“This terrible year has reminded me of an old truth about our Union. It says: ‘Europe is forged in crisis'. It is in the darkest moments that we find the courage to put our differences aside and join forces.”
With these words, early February the European Commission president Ursula von der Leyen opened a conference on the new socio-ecological contract.
“This is what Europe does: we find strength in adversity,” she added. “When everything seems to push us back, we pull through and come out stronger than before. This is what gives me confidence that the recovery is within reach and that from the pandemic, if we do it right, a stronger social Europe can emerge.”
The continent we know finds itself in unprecedented circumstances that demand a dramatic change. Jumping at this unique chance is imperative.
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It’s difficult to say what a revolution will bring. What is easier to say is what we expect from it and “seeking to understand not only the challenges before us, but also to identify what we can do today and tomorrow” was precisely the goal of the conference.
Organised by the European Trade Union Institute (ETUI) together with the European Trade Union Confederation (ETUC), the event reunited EU and local politicians, representatives of workers unions, researchers, professors and policy managers. The European Green Deal, the Recovery plans and the new industrial strategy were on the table – alongside global warming and environmental degradation, inequalities exacerbated by the pandemic and, despite these, the need for growth.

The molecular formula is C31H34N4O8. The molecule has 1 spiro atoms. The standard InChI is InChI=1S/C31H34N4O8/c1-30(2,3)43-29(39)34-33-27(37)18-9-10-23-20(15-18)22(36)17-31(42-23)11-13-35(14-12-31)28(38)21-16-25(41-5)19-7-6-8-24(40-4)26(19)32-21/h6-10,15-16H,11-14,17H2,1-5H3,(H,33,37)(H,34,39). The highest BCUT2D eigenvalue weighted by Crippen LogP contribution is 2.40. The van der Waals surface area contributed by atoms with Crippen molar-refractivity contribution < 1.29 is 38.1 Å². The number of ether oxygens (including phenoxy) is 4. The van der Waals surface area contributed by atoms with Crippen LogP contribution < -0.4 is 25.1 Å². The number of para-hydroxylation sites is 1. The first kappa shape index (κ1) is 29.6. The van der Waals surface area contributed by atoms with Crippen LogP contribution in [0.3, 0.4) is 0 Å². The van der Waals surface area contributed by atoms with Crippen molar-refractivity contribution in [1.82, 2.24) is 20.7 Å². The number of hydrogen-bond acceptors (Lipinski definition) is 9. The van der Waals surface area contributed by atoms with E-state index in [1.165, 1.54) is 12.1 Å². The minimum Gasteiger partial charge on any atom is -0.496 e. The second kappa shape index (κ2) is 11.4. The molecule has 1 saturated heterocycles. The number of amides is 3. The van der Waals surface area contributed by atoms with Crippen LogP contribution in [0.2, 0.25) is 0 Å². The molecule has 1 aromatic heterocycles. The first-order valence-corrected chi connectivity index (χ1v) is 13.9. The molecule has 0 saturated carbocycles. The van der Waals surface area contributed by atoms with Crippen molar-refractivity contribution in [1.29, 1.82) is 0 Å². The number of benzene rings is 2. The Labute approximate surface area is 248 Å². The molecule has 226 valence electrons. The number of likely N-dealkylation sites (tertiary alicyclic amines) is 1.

While the EU's highly ambitious climate targets mean all aspects of our society will need to quickly adapt, COVID-19 emphasised this urgency.
EU commissioner for the Green European Deal Frans Timmermans, who took part in the event, didn’t hide his concerns: “frankly, I don't know whether humanity has ever been challenged in the way we are being challenged now”.
“I see it when I talk to the steel industry, the car industry, the coal mining industry: there is a lot of anxiety in the trade unions that what we're doing is leaving them behind or not thinking about the workers, or not having real plans for skilling and re-skilling workers,” he added.
On the other hand, “this will be the defining moment” for at least three generations of people. “The pandemic has once again taught us that whenever there's something challenging, it's always the most vulnerable that pay the highest price,” Timmermans said. “So at the end of the day, this era is an era where we have to redefine redistribution. Politics is always and has always been about redistribution.”
Capitalism may well have reached the end of the line, simply because it is not future-proof and – as many speakers pointed out – there are no jobs on a dead planet. So protecting nature shouldn’t be against our interests.
We need to understand that we are part of the ecosystems we live in and stop seeing the environment as something that exists just outside our doors, in oceans and forests. Only reconciling ourselves with the planet, the transition can be just.